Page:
So, hands up if you've spent the last week impatiently waiting for this latest episode of Spice and Wolf II out of sheer desperation to see how this awkward love triangle between Lawrence, Horo and Amati pans out? Yep, I thought so... Me too.
Of course, the first half of the episode gives us plenty of tension as Lawrence tries to execute his plan to crash the pyrite market right under Amati's nose, but despite his best-laid plans things simply don't seem to be working out for the poor guy - The price of pyrite just keeps on rising, and in his panic Lawrence sells what pyrite he owns too soon to have any real effect, before finding out that Deanna has failed to come good on her attempt to assist him. With his plan in tatters and Horo seemingly still ignoring him, surely it's all over between Lawrence and his travelling companion?
Of course not, this is only episode six! At the very last, Lawrence remembers one important facet of life which is nothing to do with the price of goods - Trust. With his head clearing, he realises what's going on and, lo and behold, the mysterious pyrite buyer of the last episode comes forth to save the day. With Horo and Lawrence reunited and Amati's plans (and no doubt his heart) in tatters, all that is left is for our favourite duo to argue things out and set the record straight between them.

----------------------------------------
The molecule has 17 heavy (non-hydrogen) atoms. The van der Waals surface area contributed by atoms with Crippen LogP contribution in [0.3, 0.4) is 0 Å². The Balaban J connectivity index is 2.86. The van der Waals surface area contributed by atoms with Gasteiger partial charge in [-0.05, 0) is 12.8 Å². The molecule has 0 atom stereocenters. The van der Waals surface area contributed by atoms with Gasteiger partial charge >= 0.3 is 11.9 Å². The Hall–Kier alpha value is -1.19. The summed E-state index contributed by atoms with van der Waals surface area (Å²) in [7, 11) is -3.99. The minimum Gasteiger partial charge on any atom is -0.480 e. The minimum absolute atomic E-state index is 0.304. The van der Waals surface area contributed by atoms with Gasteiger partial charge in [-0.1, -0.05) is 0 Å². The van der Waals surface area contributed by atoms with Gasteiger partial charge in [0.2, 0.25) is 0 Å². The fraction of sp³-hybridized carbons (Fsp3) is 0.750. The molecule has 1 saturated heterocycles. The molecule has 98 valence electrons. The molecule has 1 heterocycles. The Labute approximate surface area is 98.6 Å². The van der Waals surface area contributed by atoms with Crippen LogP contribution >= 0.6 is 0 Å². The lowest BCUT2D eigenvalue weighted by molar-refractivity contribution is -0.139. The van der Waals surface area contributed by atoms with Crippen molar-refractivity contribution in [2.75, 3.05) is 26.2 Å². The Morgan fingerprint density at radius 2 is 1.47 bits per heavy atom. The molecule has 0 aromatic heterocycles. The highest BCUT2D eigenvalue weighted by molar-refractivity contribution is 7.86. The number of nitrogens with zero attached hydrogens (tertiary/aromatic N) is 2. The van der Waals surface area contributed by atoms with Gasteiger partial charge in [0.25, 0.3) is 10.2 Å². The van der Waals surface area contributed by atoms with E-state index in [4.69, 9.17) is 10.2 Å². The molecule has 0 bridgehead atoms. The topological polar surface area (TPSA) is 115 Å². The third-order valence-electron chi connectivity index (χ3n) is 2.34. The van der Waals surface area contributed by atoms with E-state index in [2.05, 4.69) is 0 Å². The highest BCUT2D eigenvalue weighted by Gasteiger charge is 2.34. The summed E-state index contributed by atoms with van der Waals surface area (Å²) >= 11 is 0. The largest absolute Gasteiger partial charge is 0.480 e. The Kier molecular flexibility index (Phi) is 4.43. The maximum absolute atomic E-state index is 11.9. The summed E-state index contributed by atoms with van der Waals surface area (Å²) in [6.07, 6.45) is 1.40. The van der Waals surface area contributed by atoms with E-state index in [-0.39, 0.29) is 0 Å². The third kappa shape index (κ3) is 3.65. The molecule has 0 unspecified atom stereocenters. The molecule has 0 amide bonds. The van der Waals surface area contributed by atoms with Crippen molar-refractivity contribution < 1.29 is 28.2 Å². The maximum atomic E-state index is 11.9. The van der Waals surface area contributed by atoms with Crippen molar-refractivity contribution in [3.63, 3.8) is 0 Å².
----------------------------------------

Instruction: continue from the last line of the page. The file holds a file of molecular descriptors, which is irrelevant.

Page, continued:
Indeed, it's these final scenes that return Spice and Wolf II to its sparkling best that I couldn't help but miss a little in recent weeks - This series always does its finest work when Lawrence and Horo are in the same room, and so it is once again here. The reunion between these two was a near-perfect construction of that typical post-row awkwardness that lies somewhere between love and anger, apology and fiery admonishment. The whole thing was just wonderful to watch, brining the pair closer together yet at the same time still not cementing their relationship completely to leave a perfect little finale to this story arc. Oh, and yes, I did punch the air involuntarily when things finally came good for Lawrence, which pretty much says it all about the successful characterisation employed by this franchise.